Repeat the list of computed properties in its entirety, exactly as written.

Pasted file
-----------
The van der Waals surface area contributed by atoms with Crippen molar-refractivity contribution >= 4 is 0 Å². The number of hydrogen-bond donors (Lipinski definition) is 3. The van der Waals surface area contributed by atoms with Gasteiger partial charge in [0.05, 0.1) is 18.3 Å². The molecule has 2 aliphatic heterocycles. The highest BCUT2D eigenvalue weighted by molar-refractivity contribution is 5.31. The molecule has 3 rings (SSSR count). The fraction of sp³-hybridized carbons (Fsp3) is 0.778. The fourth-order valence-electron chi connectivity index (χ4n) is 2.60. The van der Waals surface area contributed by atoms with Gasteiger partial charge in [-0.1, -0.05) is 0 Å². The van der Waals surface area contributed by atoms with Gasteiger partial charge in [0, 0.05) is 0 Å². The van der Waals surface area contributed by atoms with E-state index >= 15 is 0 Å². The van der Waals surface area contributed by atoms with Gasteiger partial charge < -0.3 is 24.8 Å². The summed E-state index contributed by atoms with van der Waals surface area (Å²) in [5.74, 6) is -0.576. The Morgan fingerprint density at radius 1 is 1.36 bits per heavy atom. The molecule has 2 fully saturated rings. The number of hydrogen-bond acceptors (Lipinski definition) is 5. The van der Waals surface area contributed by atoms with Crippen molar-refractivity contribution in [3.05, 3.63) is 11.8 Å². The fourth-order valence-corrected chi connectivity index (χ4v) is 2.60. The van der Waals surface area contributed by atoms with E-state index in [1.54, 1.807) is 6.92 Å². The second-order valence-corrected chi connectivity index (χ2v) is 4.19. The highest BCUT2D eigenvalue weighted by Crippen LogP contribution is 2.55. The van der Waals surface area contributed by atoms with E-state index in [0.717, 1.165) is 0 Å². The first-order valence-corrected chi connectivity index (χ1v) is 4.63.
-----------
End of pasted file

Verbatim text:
The van der Waals surface area contributed by atoms with Crippen molar-refractivity contribution >= 4 is 0 Å². The number of hydrogen-bond donors (Lipinski definition) is 3. The van der Waals surface area contributed by atoms with Gasteiger partial charge in [0.05, 0.1) is 18.3 Å². The molecule has 2 aliphatic heterocycles. The highest BCUT2D eigenvalue weighted by molar-refractivity contribution is 5.31. The molecule has 3 rings (SSSR count). The fraction of sp³-hybridized carbons (Fsp3) is 0.778. The fourth-order valence-electron chi connectivity index (χ4n) is 2.60. The van der Waals surface area contributed by atoms with Gasteiger partial charge in [-0.1, -0.05) is 0 Å². The van der Waals surface area contributed by atoms with Gasteiger partial charge in [0, 0.05) is 0 Å². The van der Waals surface area contributed by atoms with E-state index >= 15 is 0 Å². The van der Waals surface area contributed by atoms with Gasteiger partial charge < -0.3 is 24.8 Å². The summed E-state index contributed by atoms with van der Waals surface area (Å²) in [5.74, 6) is -0.576. The Morgan fingerprint density at radius 1 is 1.36 bits per heavy atom. The molecule has 2 fully saturated rings. The number of hydrogen-bond acceptors (Lipinski definition) is 5. The van der Waals surface area contributed by atoms with Crippen molar-refractivity contribution in [3.05, 3.63) is 11.8 Å². The fourth-order valence-corrected chi connectivity index (χ4v) is 2.60. The van der Waals surface area contributed by atoms with E-state index in [1.54, 1.807) is 6.92 Å². The second-order valence-corrected chi connectivity index (χ2v) is 4.19. The highest BCUT2D eigenvalue weighted by Crippen LogP contribution is 2.55. The van der Waals surface area contributed by atoms with E-state index in [0.717, 1.165) is 0 Å². The first-order valence-corrected chi connectivity index (χ1v) is 4.63.